# LEFT := LEFT * 2;
copy LEFT to TEMP;
while TEMP not 0 do;
    incr LEFT;
    decr TEMP;
end;
# LEFT := LEFT + HEAD;
while HEAD not 0 do;
    incr LEFT;
    decr HEAD;
end;
# HEAD := RIGHT mod 2;
# RIGHT := RIGHT / 2;
copy RIGHT to TEMP;
clear RIGHT;
copy TEMP to HEAD;
decr TEMP;
while TEMP not 0 do;
    incr RIGHT;
    decr TEMP;
    copy TEMP to HEAD;
    decr TEMP;
end;

That’s the most complicated portion of the Turing machine interpreter. I might write up an explanation of the rest at some future date. For now, anyone interested in the details can look at the example Bare Bones source code for a simulation of a three-state Turing Machine busy beaver program: tm_busy_beaver_3.bb.

Note that it is not currently practical to to use my Bare Bones interpreter to simulate a Turing machine with a long tape, because the division/modulus code used to shift the tape takes O(n) operations, where n is the number of bits to the right of (or left of) the head. To make that reasonably efficient, I’ll need to extend the interpreter’s optimizer, and make the interpreter use bignum arithmetic (probably using the GMP library). Once that’s done, it would be nice to try running a universal Turing machine in Bare Bones. The smallest two-symbol UTM I’ve heard of uses 22 states.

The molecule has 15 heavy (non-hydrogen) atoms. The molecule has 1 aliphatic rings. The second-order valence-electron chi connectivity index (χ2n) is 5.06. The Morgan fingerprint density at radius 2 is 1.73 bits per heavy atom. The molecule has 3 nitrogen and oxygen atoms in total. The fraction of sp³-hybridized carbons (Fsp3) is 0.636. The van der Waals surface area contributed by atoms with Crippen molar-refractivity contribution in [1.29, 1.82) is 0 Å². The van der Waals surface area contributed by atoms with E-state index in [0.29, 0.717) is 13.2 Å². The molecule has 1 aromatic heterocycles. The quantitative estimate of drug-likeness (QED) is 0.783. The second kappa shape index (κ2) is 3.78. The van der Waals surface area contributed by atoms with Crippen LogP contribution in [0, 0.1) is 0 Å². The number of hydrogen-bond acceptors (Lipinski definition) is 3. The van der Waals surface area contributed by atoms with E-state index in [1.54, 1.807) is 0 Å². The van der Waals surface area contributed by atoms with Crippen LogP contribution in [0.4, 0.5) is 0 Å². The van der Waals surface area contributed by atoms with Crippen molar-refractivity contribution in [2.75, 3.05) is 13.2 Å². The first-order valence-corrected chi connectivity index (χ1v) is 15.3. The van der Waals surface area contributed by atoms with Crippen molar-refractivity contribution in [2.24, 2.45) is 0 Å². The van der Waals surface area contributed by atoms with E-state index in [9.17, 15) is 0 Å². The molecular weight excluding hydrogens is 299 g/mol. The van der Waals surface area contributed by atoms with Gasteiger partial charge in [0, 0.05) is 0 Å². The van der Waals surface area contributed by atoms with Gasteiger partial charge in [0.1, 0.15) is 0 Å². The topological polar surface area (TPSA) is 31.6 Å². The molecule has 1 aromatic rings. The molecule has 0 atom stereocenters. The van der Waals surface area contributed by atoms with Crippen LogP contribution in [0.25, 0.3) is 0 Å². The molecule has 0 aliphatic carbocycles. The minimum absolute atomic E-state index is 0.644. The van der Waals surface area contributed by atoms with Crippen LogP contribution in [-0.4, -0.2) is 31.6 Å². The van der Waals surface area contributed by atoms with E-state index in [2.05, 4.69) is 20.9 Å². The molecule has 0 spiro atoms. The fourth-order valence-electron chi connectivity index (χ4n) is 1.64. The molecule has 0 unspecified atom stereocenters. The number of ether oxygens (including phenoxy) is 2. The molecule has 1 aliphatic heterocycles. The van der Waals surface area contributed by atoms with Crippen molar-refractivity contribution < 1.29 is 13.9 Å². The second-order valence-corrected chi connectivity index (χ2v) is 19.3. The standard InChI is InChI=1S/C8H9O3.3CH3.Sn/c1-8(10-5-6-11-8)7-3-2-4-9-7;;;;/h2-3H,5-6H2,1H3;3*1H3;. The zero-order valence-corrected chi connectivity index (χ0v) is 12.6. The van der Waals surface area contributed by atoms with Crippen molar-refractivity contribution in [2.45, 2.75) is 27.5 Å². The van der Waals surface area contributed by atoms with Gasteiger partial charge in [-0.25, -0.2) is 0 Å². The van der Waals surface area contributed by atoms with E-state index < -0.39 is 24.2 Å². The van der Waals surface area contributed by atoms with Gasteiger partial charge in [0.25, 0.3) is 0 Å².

This entry was posted in Bare Bones, Computer Science. Bookmark the permalink.

3 Responses to Turing Machine in Bare Bones

  1. Hanno says:

    Hello:

    I hear the Turing Machine is “universal” – and it may be.

    But have you ever seen useful programs like BCD to Binary, addition, move, etc. More specifically, can I construct a family of commands at a little higher level? If so, is there a construction procedure, a strategy or a compiler of sorts? Or is the generation of programs for a TM something like a Rubik’s cube with trial and errors or just even intuition?

    Thanks, and regards

    Hanno

  2. Eric says:

    Hi Hanno!

    That’s a very good question. I used to wonder how to construct non-trivial Turing Machine programs myself, as it is very difficult to do it directly, although it can be done.